Three dead. Many maimed, some critically. One shootout that left three parked cars riddled with bullet holes, a street littered with shell casings, and a living room wall and television set pierced by a stray round that came to rest two feet from a baby carriage where an infant was sleeping.
This is not the toll on Boylston Street and in Watertown in the aftermath of the Marathon bombings. It’s the damage sustained in lower-profile neighborhoods of Boston in April, no crueler a month than most for residents who cower far more regularly at the sounds of violence than they do in Watertown and the Back Bay.
We are very particular in this country about the kind of violence that mobilizes us to talk — if not act — about public safety and gun control.
No one set up a command center to brief the press after a radio call of shots fired at Archdale Road in Roslindale at 8:13 p.m. on April 2 despite the barrage of bullets. No national camera crews filmed the shattered television set or interviewed the foster mother about the trauma of a bullet landing so close to the sleeping baby in her care despite the inherent drama and the frequency of shootings in the neighborhood, a fatal one only last Christmas.
The mayor, for once, stayed home.
No talking heads called for an investigation into the source of the lethal weaponry found on April 6 when Boston Housing Authority personnel discovered an unattended child and a cache of loaded firearms in a South End apartment they had been scheduled to inspect for bed bugs. In addition to two guns under a mattress, Boston police reported recovering “a sentry safe under the bed containing several other firearms and 300 rounds of ammunition. A total of five firearms, two with defaced serial numbers and one large capacity firearm.”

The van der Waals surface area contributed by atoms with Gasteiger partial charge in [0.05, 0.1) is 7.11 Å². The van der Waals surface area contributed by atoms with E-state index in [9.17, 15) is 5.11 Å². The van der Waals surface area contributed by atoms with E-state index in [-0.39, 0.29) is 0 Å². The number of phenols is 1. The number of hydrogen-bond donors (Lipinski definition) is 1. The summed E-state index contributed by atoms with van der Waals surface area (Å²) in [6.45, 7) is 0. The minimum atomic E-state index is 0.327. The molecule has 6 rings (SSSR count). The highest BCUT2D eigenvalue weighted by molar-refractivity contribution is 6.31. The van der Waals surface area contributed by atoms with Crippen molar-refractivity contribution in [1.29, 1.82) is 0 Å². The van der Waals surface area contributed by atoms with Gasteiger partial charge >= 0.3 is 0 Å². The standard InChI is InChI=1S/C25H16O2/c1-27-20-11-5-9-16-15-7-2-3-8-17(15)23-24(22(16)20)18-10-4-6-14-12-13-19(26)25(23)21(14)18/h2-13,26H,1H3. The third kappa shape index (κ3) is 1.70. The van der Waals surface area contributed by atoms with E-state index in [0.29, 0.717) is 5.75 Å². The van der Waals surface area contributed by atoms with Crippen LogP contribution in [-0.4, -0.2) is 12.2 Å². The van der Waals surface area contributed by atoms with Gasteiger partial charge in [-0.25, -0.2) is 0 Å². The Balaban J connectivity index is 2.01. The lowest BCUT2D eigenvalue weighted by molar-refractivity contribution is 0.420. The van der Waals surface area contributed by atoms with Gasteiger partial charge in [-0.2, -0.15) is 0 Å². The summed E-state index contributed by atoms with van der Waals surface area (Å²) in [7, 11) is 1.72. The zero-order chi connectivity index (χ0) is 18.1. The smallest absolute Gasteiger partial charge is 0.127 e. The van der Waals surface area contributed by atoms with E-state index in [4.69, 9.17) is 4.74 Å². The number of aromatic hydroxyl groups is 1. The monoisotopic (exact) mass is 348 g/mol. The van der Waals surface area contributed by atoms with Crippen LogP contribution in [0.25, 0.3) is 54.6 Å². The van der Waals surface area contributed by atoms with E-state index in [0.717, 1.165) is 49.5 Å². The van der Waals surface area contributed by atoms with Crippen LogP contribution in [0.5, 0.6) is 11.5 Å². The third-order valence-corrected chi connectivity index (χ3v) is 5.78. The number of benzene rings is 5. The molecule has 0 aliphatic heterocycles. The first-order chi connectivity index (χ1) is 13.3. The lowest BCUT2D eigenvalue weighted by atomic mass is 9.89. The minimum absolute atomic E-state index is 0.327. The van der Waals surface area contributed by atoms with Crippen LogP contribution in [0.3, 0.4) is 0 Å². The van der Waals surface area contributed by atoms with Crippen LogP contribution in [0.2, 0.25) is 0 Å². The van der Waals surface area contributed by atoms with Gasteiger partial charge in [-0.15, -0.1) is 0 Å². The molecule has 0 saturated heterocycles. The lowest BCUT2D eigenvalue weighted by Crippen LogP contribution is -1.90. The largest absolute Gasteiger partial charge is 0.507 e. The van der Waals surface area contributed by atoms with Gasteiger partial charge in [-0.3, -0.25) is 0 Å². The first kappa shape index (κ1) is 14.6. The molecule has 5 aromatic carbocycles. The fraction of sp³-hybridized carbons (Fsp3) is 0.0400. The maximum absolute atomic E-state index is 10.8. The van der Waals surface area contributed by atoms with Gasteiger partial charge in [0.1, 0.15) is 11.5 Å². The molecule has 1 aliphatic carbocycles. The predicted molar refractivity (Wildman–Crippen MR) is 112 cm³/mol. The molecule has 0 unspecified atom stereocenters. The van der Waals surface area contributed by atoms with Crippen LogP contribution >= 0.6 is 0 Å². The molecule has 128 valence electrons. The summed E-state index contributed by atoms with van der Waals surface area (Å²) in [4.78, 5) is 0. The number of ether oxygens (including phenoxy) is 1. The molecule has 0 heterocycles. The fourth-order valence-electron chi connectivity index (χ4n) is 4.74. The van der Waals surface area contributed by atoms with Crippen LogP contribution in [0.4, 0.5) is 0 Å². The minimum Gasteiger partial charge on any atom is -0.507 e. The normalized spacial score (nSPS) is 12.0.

But where, we must know, did the Tsarnaev brothers buy those pressure cookers?
We are very particular in this country about the kind of violence that mobilizes us to talk — if not act — about public safety and gun control. The slaughter of little children in a Connecticut elementary school. The carnage in a Colorado movie theater. An assassination attempt at a Tuscon shopping mall. An act of terror at the Boston Marathon.
The more insidious and persistent violence, that spawned by gangs and drugs and poverty and despair, barely registers on the consciousness of those with the good fortune to live outside the battle zone. A 47-page report commissioned by Gov. Deval Patrick on “Urban Violence in the Commonwealth” has been gathering dust since it was issued in 2008. The “prevention, intervention and rehabilitation” programs it prescribes cost money and Patrick has not spent much capital making this a priority on Beacon Hill.
The more insidious and persistent violence, that spawned by gangs and drugs and poverty and despair, barely registers on the consciousness of those with the good fortune to live outside the battle zone.
No public memorials will mark the deaths of a 25-year-old man on April 1 from gunshot wounds sustained the night before on Minden Street in Jamaica Plain or the shooting death of another on Dudley Street in Roxbury on April 17 or the gunshot death of yet a third in a car on Copeland Street in Roxbury on April 20.
Many of these April homicides, and more recent gunshot injuries to three men in Dorchester on April 26 and to two more in the same neighborhood on April 28, merited a brief mention on neighborhood news sites or Universal Hub or The Dorchester Reporter or even The Boston Globe and The Boston Herald. But they provoked no public alarm. They barely registered.
Since January, nine people have been killed and more than 50 maimed by gunfire in this city.
It does not diminish the suffering of any of the survivors of the Boston Marathon bombings or the three victims at the finish line or the MIT police officer in Cambridge to note that they were not the only souls to die violently on Boston’s streets in April.
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- Approaching Gun Violence As A Public Health Problem